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Looking The Part: When’s The Best Time To Wear A Tuxedo?

Posted on: 8th Sep, 2017

Formal etiquette can sometimes be a minefield, especially when it comes to tuxedos. If an event’s invitation is vaguely worded, it can be a particular challenge to work out when to wear it. Should you go in a normal formal suit (otherwise known as lounge wear) or a full tuxedo (also known as a dinner jacket)? Well, if the invitation specifically says it’s a ‘black tie event’, that means that a tuxedo is on the cards. This week on the blog, we’ll delve into the social etiquette behind formal events.

What’s The Difference Between A Tuxedo And A Suit?

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That is indeed the question. It’s quite a long answer, truth be told – there are a lot of intricate stylistic differences, but blog isn’t about the technical details. Instead, this week we’re mainly concerned with the etiquette behind it all. On that note, the main difference is that a tuxedo (otherwise known as a dinner jacket here in the UK) is more or less as formal as you can get. A run-of-the-mill suit (also known as a lounge suit), on the other hand, is one step beneath it on the formality scale, which is why they’re vastly more common in our day-to-day lives.

The key thing to remember when it comes to tuxedos is this: it’s not always suitable for just any old occasion, and that means that it’s generally bad form to wear it unless specified. This is obvious, when you think about it; while we’re never ones to discourage a confident personal style, it’s a delicate balance between simply expressing yourself and actually upstaging your hosts and other guests. Dressing too formally can sometimes be just as bad as not dressing formally enough!

What we’re getting at is that a tuxedo is far more than simply clothing. It’s a visible statement by you, recognising the formality of the occasion with an outfit that would make you look out of place anywhere else. Essentially, you can sort of think of it as a mark of respect, and misusing it undermines the message that it’s supposed to send. It’s just one more reason to check the wording of the invitation carefully!

So When Should You Wear A Tux?

the style of the oscars how to look your best in a tuxedo

This is a simpler answer; tuxedos should specifically only be worn at “black tie” events – this wording is explicitly shorthand for ‘men should wear tuxedos at this event’. Black tie events are traditionally only after six o’clock in the evening, hence the tuxedo’s alternative moniker of ‘dinner jacket’. If it’s a daytime event, the practice instead is to wear ‘morning dress’, which is something different entirely.

It’s seriously important not to underestimate the formality of the occasion. Many black tie events are extremely strict about their dress code. It’s all about cultivating a certain air of elegance around the event, so if you’re not dressed appropriately, you almost certainly won’t be allowed in. (Don’t get it wrong! Don’t forget, there’s no rule that says you can’t contact the hosts for clarification on the dress code well before the event.)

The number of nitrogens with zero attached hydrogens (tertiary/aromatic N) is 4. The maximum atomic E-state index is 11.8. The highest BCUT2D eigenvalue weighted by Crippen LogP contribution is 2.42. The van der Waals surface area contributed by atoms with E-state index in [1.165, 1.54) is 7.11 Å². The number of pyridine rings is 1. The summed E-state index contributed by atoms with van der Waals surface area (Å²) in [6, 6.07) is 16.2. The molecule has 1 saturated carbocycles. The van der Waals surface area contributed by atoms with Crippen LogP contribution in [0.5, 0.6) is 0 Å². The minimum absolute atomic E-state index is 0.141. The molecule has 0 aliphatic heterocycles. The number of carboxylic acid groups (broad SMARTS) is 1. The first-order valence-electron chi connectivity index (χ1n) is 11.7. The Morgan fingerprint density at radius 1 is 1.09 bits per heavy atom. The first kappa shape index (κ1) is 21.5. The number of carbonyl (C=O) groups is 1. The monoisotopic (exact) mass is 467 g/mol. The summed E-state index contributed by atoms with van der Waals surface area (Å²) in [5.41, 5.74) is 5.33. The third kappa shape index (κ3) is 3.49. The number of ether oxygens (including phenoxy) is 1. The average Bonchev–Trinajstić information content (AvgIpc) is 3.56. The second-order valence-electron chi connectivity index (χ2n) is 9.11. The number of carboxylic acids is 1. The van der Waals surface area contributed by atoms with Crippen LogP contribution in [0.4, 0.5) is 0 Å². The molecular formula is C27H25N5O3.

A Few Quick Examples Of Black Tie Events

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We’ll get right into them:

The Opera

Traditionally seen as one of the quintessentially black tie events, modern opera houses actually don’t specify black tie dress anymore. Neither the Royal Opera House or Sydney Opera House require it, although if you’re invited to a night at the opera it’s still almost certainly going to be a classy affair, so definitely don’t assume the dress code is informal.

Dinner Parties

Many corporate events and large clubs hold their socials in full evening wear, as a mark of respect for the occasion and/or the history of the institution. It’s true that bigger, older companies are more likely to do this than newer ones, but don’t forget; if in doubt, always ask.

Awards Evenings

These are almost universally likely to be black tie events, paying respect to the recipients and nominees of the awards. The Oscars is a particularly notable example of such an event.

When Shouldn’t You Wear A Tux?

It’s the same answer in reverse; whenever you’re not specifically asked to! Weddings, for example, aren’t automatically black tie events. (It would be awful to turn up to a wedding dressed more formally than the groom.) For weddings, morning dress or lounge suits are generally favoured instead. This blog is extensive enough as it is, so we’ll talk about those more in later entries.

Here at Acorn, we have many fabrics amongst our stock that are suitable for formal wear – including dress shirts. These include (but are not limited to):

You can find even more smart formal fabrics on our website under our formal collection. Just call us on 01282 698 662, or email us at sales@acornfabrics.co.uk, and we’ll be happy to help any way we can.

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